The Elephant on the Table of American Politics
So at least was the spirit and intent if not always the practice or the case. In return for the Constitution's ratification by the Southern slave-holding states, the politicians in Philadelphia in 1789 had compromised the principle that all men are created free and equal. They assumed that slavery was soon to become extinct, certain to be swept away on the rising tide of freedom, and so they allowed the Southern planters to temporarily retain their prize collections of speaking tools.
The invention of the cotton gin in 1793 remanded the case for liberty to the higher court of money. Between 1800 and 1860 the demand for cotton on the part of Britain's satanic textile mills furnished the newly minted United States with its richest flow of capital, serving the purpose that the Saudi Arabians now extract from oil. The opulence of the trade (60% of America's export in 1860), in large part conducted, to their immense profit, by New York banks and New England ship owners, financed the country's westward expansion and the early development of its commerce. Without cotton, there would have been no industry, and without slavery, no cotton.
The "darkies" said by Stephen Foster to be singing sweetly in the fields subsidized the music that Walt Whitman heard elsewhere in the country in the singing of "the carpenter," "the deckhand," "the mason," "the shoemaker," "the hatter," "the woodcutter," and "the plowboy"—the voices of America's leaves of grass, the fellow citizens in the 1830s and 1840s plying trades in Massachusetts and Ohio, felling trees and building roads in Illinois, piloting Missouri and Mississippi River steamboats, tinkering with farm equipment and firing pins, going west to Texas and California.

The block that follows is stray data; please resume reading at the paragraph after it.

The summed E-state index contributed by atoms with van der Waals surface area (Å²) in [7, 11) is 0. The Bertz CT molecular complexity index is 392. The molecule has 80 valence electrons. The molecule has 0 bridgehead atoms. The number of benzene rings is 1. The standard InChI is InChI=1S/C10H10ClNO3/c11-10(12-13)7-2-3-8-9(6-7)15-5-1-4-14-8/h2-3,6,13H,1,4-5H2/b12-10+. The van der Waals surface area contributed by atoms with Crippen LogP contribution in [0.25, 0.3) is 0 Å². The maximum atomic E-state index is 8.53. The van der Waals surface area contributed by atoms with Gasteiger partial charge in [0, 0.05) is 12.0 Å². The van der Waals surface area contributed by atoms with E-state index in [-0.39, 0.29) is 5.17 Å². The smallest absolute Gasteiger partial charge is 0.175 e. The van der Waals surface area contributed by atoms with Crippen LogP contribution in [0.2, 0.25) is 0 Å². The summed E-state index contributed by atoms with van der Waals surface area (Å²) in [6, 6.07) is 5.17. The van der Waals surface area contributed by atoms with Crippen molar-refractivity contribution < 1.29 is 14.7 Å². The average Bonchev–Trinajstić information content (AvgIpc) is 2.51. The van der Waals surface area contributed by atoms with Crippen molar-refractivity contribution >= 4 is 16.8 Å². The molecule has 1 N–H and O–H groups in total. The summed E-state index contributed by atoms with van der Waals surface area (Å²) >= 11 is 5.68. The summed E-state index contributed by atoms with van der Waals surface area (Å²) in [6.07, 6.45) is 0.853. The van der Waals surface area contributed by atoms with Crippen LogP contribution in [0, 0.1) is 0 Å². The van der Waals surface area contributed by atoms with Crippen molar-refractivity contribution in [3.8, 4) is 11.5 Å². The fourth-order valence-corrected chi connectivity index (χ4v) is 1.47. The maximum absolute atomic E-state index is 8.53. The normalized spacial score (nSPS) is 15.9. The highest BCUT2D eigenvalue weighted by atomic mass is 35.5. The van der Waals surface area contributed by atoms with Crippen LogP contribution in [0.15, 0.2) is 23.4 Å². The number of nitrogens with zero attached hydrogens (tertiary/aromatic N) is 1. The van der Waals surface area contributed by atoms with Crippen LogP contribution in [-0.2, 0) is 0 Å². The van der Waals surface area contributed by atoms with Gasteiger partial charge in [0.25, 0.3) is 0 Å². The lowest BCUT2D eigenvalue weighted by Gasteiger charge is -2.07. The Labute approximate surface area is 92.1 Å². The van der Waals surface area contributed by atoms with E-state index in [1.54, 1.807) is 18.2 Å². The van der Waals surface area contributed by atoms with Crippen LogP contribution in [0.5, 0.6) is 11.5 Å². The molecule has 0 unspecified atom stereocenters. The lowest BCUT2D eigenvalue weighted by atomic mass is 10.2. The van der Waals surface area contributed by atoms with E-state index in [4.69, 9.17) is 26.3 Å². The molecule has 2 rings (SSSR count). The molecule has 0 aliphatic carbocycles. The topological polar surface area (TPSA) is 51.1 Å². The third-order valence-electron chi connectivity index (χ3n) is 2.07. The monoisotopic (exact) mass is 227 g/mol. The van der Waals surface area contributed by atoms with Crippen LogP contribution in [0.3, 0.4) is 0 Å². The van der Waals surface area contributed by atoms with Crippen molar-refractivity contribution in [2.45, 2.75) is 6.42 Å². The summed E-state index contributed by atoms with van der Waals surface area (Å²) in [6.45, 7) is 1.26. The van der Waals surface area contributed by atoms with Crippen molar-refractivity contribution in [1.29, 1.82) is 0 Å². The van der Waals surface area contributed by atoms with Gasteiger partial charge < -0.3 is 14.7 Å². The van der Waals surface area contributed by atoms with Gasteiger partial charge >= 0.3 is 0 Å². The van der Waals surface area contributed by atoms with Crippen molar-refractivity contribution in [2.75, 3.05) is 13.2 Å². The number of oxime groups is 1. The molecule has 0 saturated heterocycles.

Victory in the war with Mexico added another 529,017 square miles to the inventory of spacious skies and purple mountain majesties acquired in the Louisiana Purchase; the population went forth and multiplied (9,638,453 in 1820; 31,443,321 in 1860), its restless collective energies geared to vocations apt to prove to be their own reward. Frontier people holding fast to what Mark Twain later claimed as "a maxim of mine that whenever a man preferred being fed by any other man to starving in independence, he ought to be shot."
During the second half of the nineteenth century, the shooting would have needed to become extensive. The Civil War had rousted slavery from the plantations of the South, but the industrial revolution in the North required an even greater supply of hired hands bound to purposes other than their own. The employments on offer in the Kentucky coal mines and the Pennsylvania steel mills matched Karl Marx's job description of alienated labor—a "diabolical activity," entailing the loss of self. "What is animal becomes human and what is human becomes animal."